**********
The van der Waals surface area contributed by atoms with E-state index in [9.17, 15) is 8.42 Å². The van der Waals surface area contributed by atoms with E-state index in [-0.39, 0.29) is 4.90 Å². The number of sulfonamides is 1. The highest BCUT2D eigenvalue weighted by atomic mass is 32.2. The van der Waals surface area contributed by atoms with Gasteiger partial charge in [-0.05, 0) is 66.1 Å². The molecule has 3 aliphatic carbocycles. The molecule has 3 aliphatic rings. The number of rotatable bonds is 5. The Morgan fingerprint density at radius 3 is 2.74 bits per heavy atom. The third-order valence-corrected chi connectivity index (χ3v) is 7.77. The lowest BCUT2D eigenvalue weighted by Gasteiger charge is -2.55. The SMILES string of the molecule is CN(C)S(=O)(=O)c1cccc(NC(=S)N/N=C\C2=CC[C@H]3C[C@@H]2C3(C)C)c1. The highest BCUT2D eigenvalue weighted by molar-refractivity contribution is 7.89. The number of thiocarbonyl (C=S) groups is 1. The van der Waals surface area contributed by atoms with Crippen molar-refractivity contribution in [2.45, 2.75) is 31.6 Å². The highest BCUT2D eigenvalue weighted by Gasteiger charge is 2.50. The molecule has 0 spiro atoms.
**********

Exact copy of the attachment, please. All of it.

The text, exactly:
The van der Waals surface area contributed by atoms with E-state index in [9.17, 15) is 8.42 Å². The van der Waals surface area contributed by atoms with E-state index in [-0.39, 0.29) is 4.90 Å². The number of sulfonamides is 1. The highest BCUT2D eigenvalue weighted by atomic mass is 32.2. The van der Waals surface area contributed by atoms with Gasteiger partial charge in [-0.05, 0) is 66.1 Å². The molecule has 3 aliphatic carbocycles. The molecule has 3 aliphatic rings. The number of rotatable bonds is 5. The Morgan fingerprint density at radius 3 is 2.74 bits per heavy atom. The third-order valence-corrected chi connectivity index (χ3v) is 7.77. The lowest BCUT2D eigenvalue weighted by Gasteiger charge is -2.55. The SMILES string of the molecule is CN(C)S(=O)(=O)c1cccc(NC(=S)N/N=C\C2=CC[C@H]3C[C@@H]2C3(C)C)c1. The highest BCUT2D eigenvalue weighted by molar-refractivity contribution is 7.89. The number of thiocarbonyl (C=S) groups is 1. The van der Waals surface area contributed by atoms with Crippen molar-refractivity contribution in [2.45, 2.75) is 31.6 Å². The highest BCUT2D eigenvalue weighted by Gasteiger charge is 2.50. The molecule has 0 spiro atoms.